General MacArthur attempted several times to get the Japanese officers to surrender, but they had decided to fight to the death. Initially, the Americans were very careful about shelling buildings with artillery to minimize civilian deaths. The Japanese proved to be too tenacious. The Americans increased the shelling, which resulted in more collateral deaths of civilians. The American soldier became the reluctant destructor of the Pearl of the Orient.

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Eventually, the Americans were able to capture Bilibid prison, Malacañang Palace, Far Eastern University, Philippine General Hospital and Rizal Stadium. The soldiers encountered major resistance at the Genko Line close to Nichols Field south of Manila (Benigno Aquino International Airport today). The Japanese had constructed pill boxes and bunkers with reinforced concrete. The combat required flame throwers and massive amounts of artillery to destroy the fortifications.

The Japanese also had pill boxes and bunkers at Fort McKinley (Fort Bonifacio today). Once again, it took horrible fighting with flame throwers and light artillery to defeat the Japanese sailors. The amount of civilian and American casualties continued to increase.

There was a deliberate tactic by the Japanese to burn everything in sight. The sky above Manila was obscured by thick black smoke. The Japanese burned colleges, universities, government offices and cultural buildings containing books, artwork, and important historical documents.

The fires forced civilians to evacuate their houses and pour into the streets, where many were massacred. The areas of Paco, Ermita and Malate sustained incredible destruction and deaths. As the Japanese defeats mounted, they took out their murderous frustrations on innocent Filipinos.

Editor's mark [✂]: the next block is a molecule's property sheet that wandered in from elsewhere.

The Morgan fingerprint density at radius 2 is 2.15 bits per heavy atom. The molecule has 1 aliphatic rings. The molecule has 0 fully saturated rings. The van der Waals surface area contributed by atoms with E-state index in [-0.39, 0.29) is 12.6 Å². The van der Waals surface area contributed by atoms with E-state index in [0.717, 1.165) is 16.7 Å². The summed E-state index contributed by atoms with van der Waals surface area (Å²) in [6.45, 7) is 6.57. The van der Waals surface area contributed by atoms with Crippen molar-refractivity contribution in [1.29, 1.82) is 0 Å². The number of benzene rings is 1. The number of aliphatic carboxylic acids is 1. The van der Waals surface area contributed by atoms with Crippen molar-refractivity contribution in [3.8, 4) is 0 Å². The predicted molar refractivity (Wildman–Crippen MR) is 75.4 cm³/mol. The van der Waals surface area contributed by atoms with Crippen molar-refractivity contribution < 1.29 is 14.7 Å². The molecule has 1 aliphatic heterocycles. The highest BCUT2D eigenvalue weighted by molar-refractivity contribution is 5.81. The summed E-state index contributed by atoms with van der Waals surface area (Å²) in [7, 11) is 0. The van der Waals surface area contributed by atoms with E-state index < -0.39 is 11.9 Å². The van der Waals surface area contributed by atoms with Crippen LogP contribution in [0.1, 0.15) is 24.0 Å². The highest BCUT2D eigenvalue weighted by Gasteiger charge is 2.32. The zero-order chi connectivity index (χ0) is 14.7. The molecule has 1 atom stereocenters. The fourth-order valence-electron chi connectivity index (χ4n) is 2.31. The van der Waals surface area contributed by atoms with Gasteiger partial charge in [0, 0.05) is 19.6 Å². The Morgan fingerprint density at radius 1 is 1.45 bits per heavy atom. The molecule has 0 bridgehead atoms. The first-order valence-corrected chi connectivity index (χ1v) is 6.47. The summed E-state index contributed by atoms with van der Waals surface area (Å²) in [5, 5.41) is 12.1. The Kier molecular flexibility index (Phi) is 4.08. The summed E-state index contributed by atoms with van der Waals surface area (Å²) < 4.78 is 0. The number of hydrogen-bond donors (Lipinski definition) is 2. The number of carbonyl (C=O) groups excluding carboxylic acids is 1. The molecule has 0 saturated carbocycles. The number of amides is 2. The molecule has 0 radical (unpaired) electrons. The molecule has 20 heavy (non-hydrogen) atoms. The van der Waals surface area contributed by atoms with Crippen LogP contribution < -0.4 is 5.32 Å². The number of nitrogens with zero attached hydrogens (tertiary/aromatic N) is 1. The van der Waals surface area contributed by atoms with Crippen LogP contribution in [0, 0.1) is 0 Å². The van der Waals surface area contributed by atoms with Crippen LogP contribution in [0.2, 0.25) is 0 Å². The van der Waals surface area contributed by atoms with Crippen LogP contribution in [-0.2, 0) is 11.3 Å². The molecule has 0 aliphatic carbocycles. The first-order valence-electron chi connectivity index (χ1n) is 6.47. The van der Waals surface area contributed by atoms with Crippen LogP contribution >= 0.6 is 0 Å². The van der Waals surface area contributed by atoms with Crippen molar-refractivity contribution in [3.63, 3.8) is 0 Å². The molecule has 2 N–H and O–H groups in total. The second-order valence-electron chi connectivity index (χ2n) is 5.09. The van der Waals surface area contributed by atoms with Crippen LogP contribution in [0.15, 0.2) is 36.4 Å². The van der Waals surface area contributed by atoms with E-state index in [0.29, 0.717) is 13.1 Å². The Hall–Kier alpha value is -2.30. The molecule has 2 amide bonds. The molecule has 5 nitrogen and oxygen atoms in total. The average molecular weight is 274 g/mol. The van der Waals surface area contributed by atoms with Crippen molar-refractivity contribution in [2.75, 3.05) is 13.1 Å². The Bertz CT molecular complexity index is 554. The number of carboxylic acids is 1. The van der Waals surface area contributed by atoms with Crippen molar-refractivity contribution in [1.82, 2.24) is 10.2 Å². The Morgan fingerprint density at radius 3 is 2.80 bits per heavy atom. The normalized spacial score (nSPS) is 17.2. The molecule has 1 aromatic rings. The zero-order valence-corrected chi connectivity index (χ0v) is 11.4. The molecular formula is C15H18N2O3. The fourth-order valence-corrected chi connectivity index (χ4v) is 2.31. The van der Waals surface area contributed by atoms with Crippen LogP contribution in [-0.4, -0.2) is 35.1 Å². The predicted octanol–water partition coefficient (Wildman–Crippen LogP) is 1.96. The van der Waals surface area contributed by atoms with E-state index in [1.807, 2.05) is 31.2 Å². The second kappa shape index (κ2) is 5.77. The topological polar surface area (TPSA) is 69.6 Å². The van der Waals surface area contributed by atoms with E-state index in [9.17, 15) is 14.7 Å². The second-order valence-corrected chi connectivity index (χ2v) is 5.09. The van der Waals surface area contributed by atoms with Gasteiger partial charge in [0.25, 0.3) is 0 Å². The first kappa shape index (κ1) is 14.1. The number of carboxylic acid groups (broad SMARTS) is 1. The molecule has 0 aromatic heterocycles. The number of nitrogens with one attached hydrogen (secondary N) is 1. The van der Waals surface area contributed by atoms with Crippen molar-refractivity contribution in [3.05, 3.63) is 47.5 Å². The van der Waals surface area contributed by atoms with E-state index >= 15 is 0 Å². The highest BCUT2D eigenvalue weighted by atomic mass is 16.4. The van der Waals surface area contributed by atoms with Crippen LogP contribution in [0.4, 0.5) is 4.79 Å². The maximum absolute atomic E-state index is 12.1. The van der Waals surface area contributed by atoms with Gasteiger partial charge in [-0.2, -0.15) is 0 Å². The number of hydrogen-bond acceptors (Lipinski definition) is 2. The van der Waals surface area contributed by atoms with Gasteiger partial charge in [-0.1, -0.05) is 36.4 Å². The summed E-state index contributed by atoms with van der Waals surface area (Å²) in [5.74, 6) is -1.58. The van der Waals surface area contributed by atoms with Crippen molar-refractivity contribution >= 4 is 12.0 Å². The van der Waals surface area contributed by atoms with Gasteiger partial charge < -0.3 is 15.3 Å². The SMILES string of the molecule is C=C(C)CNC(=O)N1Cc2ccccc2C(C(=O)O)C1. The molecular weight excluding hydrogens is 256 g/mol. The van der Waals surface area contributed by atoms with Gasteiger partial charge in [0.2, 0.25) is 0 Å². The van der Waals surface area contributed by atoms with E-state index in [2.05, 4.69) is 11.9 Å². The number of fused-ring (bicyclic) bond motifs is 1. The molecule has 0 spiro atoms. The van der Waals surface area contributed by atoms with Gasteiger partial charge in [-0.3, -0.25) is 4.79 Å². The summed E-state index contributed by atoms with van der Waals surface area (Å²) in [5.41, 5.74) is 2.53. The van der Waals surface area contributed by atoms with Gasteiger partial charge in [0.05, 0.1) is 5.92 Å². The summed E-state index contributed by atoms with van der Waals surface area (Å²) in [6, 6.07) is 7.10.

By far, the largest fighting of the Battle of Manila was at Intramuros. The old Spanish enclave had walls 40 feet thick and 15 feet high. The Japanese secret police, the Kempeitai, had their headquarters inside the walls of the old fort, the notorious Santiago prison. The Japanese held five thousand Filipino hostages within Intramuros’ walls.

The Japanese in Intramuros refused to surrender or negotiate for the release of the hostages. It took massive artillery bombardment by the Americans to breach the solid walls of the old enclave. American infantry followed tanks through the gaps in the walls. The savage fighting lasted for six days. The Japanese atrocities against the Filipinos finally stopped when all the Japanese were dead.

The architectural and cultural heritage of Manila was mainly gone after the battle. The unique blend of Eastern and Western culture was in ruins. Unfortunately, in many cases, ugly modern buildings replaced the old beauty and charm of Manila.

Dennis Edward Flake is the author of three books on Philippine-American history. He is Public Historian and a seasonal park ranger in interpretation for the National Park Service at the Eisenhower National Historic Site in Gettysburg, PA. He can be contacted at: [email protected]

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TAGS: World War II in the Philippines